“Learn to embrace cutting.” Donald Miller once said. I was at a small bloggers breakfast in Nashville before the Storyline conference, and Miller, along with blogger Allison Vesterfelt and her husband, were discussing and answering questions about the craft of writing and blogging. Miller went on to explain his love of cutting.
“Your work cannot be precious to you. You have to look at everything objectively. Cutting isn’t taking away, it’s refining and revealing your best. The manuscript of ‘A Million Miles In A Thousand Years’ I turned into my publisher was over 100,00 words. The final printed edition? Just over 50,000, and that didn’t bother me, because it made my book better. Learn to embrace cutting.”
The new year is upon us, and everyone is making resolutions. Gyms are packed, lists are being made, and every social media site is flooded with people sharing their goals (One of mine? Make an omelet that doesn’t fall apart when I flip it). “This year I’m going to do X, Y, Z,” says everyone, and while there’s nothing wrong with that, often people attempt to cram in new things without thinking about the old, and this is where the idea of cutting comes in.
What if your resolution this year isn’t to do more, but to eliminate more? What sort of things do we have in our lives that bog us down with the trivial and distract us from the meaningful? What relationships do we have that do nothing but harm us and weigh us down like concrete shoes? Maybe it’s not about more, it’s about cutting more.
We all have things we can get rid of, and I don’t mean material things. I mean habits, ways of thinking, attitudes, lingering sins, bad relationships, and unfinished business. Maybe the best way to be a better you this year is to work to eliminate the things that have held you back. Instead of hanging on to a bad relationship because you’re afraid to be alone, cut it out of your life and learn to better yourself by yourself. Maybe you’re struggling with a certain sin? Cut out the distractions and deal with it. What can we cut to better ourselves?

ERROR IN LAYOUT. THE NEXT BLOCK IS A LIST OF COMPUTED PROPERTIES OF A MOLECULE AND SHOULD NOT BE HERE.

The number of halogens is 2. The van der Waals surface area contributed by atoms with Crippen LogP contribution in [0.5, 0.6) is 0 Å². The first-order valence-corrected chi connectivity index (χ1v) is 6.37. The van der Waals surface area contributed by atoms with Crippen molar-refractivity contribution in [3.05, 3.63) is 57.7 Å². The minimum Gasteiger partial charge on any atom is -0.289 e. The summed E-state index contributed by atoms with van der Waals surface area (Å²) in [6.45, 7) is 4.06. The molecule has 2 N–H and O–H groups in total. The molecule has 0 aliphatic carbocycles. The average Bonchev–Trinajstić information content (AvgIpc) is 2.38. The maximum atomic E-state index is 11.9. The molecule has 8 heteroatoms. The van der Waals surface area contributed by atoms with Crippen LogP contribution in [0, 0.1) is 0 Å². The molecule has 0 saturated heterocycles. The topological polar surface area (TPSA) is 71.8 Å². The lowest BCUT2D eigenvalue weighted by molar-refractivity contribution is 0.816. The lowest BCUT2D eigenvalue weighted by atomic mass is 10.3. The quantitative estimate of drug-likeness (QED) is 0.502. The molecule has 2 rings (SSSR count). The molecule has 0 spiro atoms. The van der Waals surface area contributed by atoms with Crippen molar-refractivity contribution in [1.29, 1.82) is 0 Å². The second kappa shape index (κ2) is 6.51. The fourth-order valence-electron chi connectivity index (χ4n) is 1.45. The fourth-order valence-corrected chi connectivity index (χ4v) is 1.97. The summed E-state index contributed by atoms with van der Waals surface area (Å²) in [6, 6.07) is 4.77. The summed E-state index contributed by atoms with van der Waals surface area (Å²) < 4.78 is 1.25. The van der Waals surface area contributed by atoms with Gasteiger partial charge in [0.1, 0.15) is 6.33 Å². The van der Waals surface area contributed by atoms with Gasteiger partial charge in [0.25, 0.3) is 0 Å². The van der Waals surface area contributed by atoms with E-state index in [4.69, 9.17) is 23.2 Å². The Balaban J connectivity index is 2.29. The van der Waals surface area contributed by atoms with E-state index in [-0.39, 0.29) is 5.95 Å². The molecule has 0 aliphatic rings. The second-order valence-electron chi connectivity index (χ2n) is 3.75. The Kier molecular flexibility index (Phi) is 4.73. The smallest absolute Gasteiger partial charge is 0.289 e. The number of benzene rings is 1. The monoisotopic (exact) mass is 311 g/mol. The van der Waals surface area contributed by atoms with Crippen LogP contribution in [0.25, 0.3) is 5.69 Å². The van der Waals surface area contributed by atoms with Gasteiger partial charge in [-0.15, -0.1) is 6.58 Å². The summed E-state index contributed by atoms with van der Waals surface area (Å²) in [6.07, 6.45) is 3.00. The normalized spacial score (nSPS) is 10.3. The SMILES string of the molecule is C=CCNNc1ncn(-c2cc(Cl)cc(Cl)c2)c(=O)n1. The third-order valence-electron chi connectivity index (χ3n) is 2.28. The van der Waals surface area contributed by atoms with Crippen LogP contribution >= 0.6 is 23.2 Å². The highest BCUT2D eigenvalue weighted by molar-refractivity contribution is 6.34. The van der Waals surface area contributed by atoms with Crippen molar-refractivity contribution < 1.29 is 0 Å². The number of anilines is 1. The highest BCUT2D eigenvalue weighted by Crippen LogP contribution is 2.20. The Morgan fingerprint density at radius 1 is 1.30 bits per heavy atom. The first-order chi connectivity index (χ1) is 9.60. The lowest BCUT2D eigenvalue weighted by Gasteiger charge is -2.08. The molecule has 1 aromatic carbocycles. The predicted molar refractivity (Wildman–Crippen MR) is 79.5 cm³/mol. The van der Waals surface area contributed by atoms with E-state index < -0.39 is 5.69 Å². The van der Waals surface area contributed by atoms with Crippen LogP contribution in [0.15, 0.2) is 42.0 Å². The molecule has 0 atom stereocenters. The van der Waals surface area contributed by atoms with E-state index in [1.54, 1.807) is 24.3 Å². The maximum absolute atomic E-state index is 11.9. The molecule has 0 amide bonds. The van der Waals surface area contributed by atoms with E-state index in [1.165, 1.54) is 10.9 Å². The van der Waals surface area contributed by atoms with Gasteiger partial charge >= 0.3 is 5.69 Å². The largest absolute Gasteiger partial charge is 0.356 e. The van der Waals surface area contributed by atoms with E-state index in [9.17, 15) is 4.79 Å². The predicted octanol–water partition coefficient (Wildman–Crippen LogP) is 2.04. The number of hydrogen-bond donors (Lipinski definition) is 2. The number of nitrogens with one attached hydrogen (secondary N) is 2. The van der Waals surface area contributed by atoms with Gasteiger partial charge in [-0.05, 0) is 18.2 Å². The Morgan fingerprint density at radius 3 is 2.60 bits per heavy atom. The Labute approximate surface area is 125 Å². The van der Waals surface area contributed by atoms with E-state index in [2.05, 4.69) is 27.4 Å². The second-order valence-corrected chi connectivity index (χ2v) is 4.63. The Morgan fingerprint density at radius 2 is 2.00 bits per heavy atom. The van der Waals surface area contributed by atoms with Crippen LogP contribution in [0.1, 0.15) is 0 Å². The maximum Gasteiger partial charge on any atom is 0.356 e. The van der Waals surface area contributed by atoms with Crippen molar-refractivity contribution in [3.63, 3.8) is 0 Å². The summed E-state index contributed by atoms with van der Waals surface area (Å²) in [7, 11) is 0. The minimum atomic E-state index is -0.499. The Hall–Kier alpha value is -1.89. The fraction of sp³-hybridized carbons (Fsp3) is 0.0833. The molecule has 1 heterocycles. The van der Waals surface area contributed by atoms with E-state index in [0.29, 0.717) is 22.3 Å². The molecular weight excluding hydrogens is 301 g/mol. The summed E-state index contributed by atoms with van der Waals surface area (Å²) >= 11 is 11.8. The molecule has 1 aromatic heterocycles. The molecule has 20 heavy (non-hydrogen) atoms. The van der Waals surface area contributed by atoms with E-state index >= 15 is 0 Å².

Miller said cutting is nothing but “refining and revealing your best”, and that made me think of a block of marble becoming a beautiful statue. Michelangelo created the David not by addition, but through elimination, and in 2014 we could all use some elimination in our lives.
Even though it’s January 1st, this isn’t the most important day in your resolutions this year; it’s January 2nd. Everyone can be motivated for a day to change their life, but not everyone will be for two, or three, or for 364. Too many of us make goals and fail, because we don’t care enough deep down to change. We all have to play to win, to finish what we started, and to do that, we have to sacrifice and cut things that hold us back.
Don’t you realize that in a race everyone runs, but only one person gets the prize? So run to win! All athletes are disciplined in their training. They do it to win a prize that will fade away, but we do it for an eternal prize. So I run with purpose in every step. I am not just shadowboxing. I discipline my body like an athlete, training it to do what it should. Otherwise, I fear that after preaching to others I myself might be disqualified. (1st Corinthians 9:24-27)
Whenever you watch races, do you see people running in suits of armor? (If for some reason you do, tell me, because I want to see that race) No! Runners are lean, wearing special clothes to eliminate wind resistance and running with a form to cut through the air as cleanly as possible. My goal is to be like one of those runners this year, to cut the weight and baggage dragging me down in every area of my life and reach another level. Learn to embrace the cut. Don’t think about what all you want to accomplish, instead first think of what you can eliminate to help you accomplish that goal, then cut the dead weight. Prayerfully examine what it is you need to work on, then let God help you with the scissors.